hardlikearmour May 19, 2011
Thanks! There's also a dandelion fritter recipe posted that uses a beer batter. Removing the sepals really removes any bitterness (though is a bit persnickety!)
Sagegreen May 15, 2011
OMG! I am so glad to be catching up with recipes after a work-imposed hiatus. Love this idea. Now I can bless my backyard crop amidst the lawn instead of curse them!
hardlikearmour May 15, 2011
They are pretty tasty, though cleaning them is a bit of work. Definitely a good conversation starter.
Chauncey May 15, 2011
Darn, had a big crop last month (04/2011). Saving recipe so I can go out and harvest the flowers to prevent seeding, instead of throwing them away (no compost pile :-(. )
hardlikearmour May 15, 2011
I hope you get a chance to try them! Unfortunately you'll probably get another big crop at some point in the future!
cheese1227 May 11, 2011
Very fun!
hardlikearmour May 12, 2011
Thanks! I finally talked to my dad today, and found out his mom used to make them for him when he was a kid.
TiggyBee May 10, 2011
Very cool!
hardlikearmour May 10, 2011
Thanks, TB!
Burnt O. May 9, 2011
Lovely - sounds like zucchini blossom fritters - but what do they TASTE like?
hardlikearmour May 9, 2011
There's only one way to find out ;)
hardlikearmour May 10, 2011
I've been thinking about this -- I guess they taste vaguely like asparagus, but I don't really have a good comparison.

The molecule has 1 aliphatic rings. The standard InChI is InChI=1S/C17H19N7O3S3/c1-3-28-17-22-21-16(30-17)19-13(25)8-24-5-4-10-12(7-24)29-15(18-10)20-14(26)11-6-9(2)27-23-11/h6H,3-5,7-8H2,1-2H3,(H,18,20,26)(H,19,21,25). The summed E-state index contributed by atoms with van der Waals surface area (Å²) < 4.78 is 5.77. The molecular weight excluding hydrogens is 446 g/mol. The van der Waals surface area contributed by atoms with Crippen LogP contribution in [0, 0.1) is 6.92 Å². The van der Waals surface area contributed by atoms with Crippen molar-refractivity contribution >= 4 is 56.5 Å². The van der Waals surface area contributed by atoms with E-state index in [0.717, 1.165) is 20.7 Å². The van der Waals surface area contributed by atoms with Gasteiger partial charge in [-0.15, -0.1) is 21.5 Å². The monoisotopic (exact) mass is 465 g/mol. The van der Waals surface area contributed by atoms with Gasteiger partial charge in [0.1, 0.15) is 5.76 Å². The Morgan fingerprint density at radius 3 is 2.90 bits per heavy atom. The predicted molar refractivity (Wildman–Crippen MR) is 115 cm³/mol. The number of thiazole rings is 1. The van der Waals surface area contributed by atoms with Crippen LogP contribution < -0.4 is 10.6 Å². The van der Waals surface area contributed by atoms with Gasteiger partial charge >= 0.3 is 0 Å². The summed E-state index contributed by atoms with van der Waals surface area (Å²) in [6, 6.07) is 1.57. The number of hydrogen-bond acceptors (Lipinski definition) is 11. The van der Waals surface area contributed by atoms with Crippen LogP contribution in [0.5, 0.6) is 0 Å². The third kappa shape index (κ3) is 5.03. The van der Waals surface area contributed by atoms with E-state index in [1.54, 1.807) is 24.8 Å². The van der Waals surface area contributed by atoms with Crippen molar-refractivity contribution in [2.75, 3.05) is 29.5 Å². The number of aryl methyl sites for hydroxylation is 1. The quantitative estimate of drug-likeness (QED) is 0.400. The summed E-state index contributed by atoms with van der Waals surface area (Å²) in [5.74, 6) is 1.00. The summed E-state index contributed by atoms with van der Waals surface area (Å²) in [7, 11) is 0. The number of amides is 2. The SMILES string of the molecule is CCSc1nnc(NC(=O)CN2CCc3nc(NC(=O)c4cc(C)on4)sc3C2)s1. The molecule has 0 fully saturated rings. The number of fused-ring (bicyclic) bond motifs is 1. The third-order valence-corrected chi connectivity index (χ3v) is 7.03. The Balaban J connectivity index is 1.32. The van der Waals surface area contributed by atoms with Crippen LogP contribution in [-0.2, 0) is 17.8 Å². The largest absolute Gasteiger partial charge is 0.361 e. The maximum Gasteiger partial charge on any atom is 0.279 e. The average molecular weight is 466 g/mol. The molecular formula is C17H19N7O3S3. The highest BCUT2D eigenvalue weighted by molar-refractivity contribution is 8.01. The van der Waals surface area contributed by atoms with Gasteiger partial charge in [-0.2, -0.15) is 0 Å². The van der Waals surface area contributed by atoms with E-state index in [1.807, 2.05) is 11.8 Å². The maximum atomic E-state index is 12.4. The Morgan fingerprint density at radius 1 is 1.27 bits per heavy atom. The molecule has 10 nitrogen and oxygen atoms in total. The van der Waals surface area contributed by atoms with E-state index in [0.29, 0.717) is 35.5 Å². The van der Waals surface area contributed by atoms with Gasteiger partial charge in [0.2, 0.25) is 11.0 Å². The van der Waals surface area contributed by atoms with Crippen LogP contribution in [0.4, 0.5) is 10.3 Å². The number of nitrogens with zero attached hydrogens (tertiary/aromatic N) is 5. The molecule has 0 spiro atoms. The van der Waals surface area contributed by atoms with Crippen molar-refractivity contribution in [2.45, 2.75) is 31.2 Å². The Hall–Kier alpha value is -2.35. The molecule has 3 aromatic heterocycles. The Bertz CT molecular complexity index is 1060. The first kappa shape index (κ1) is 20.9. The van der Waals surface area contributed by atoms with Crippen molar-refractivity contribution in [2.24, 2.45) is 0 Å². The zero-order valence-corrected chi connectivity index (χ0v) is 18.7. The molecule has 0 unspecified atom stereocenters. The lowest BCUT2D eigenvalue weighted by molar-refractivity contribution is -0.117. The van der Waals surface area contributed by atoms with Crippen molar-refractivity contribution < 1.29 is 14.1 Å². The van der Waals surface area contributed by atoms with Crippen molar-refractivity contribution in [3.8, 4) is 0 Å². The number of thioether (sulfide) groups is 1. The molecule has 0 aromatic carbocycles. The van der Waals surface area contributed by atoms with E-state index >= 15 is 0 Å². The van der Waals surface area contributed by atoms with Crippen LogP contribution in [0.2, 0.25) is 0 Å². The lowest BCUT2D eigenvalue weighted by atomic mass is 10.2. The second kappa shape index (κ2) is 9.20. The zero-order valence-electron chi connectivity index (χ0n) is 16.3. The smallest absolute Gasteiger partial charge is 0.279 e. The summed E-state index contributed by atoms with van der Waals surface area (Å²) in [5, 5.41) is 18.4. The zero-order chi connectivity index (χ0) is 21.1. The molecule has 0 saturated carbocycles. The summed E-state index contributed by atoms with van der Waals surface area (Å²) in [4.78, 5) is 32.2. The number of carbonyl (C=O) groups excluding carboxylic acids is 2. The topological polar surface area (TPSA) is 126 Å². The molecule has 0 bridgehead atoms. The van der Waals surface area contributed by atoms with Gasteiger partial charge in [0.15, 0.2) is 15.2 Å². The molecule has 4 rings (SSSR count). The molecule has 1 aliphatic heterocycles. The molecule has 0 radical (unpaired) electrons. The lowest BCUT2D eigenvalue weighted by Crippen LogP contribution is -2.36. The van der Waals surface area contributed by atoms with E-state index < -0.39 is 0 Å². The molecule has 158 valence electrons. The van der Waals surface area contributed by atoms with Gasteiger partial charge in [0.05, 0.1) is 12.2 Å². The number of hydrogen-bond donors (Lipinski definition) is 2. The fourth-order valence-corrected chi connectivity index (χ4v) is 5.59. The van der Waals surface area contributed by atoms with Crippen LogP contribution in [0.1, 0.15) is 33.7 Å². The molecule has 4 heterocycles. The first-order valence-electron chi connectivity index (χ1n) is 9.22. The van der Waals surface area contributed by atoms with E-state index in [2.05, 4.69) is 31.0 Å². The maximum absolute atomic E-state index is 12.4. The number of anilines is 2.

mrslarkin May 9, 2011
What a great idea! Since as long as I can remember, this has been my favorite flower. Love seeing meadows full of these in the springtime. Thanks, hla!!
hardlikearmour May 9, 2011
Thanks, mrsL! I bet your kids would love these.
wssmom May 9, 2011
Astounding! Where did your ad go to survival school? (Confession: the wss in my name stands for Wilderness Survival School ....)
hardlikearmour May 9, 2011
I have no idea. I think he actually taught a survival course. I'll find out next time I talk to him.
gingerroot May 9, 2011
These are so creative and sound delicious! I love that they were inspired by a food memory.
hardlikearmour May 9, 2011
Thanks, gr! Especially since I talked to my mom on Mother's Day about it!
VanessaS May 9, 2011
What an interesting idea - makes me wish I had a yard!
hardlikearmour May 9, 2011
Thanks, VanessaS!
KaffeeAndKuchen May 9, 2011
Do you suggest using smaller/new flowers or will any age dandelion work?
hardlikearmour May 9, 2011
Fully open flowers are best, and I prefer the larger ones if I can find them.
I am a big fan of dandelion leaves, but I must confess that I have never eaten the flowers. These sound very intriguing -- an updated version of fried zucchini blossoms, which I absolutely love. Great sounding recipe and really beautiful photo, btw.
hardlikearmour May 9, 2011
Thanks, civ! I do hope you try them.
This sounds so interesting!! For the first time in my life I'm going to be excited about dandelions in the yard so I can try this. Love this!
hardlikearmour May 9, 2011
I hope you get a chance to try them! Let me know if you do.
boulangere May 9, 2011
This is a wonderful idea - I'll bet children would love it!
hardlikearmour May 9, 2011
My mom wouldn't make it as often as we'd have liked as kids! Cleaning the flowers is fairly painstaking, so now I can see why!
Bevi May 9, 2011
I'll be making these in about a week when my lawn is yellow with dandelions.
hardlikearmour May 9, 2011
Let me know if you get a chance to try them.
Panfusine May 8, 2011
wow, and to think I spent the whole afternoon pulling these blossoms off my lawn & tossing them! just waiting for the next crop to spring up..
hardlikearmour May 8, 2011
Don't worry, they'll be back!
Midge May 8, 2011
I'm so intrigued. Would love to try them.
hardlikearmour May 8, 2011
Give it a go!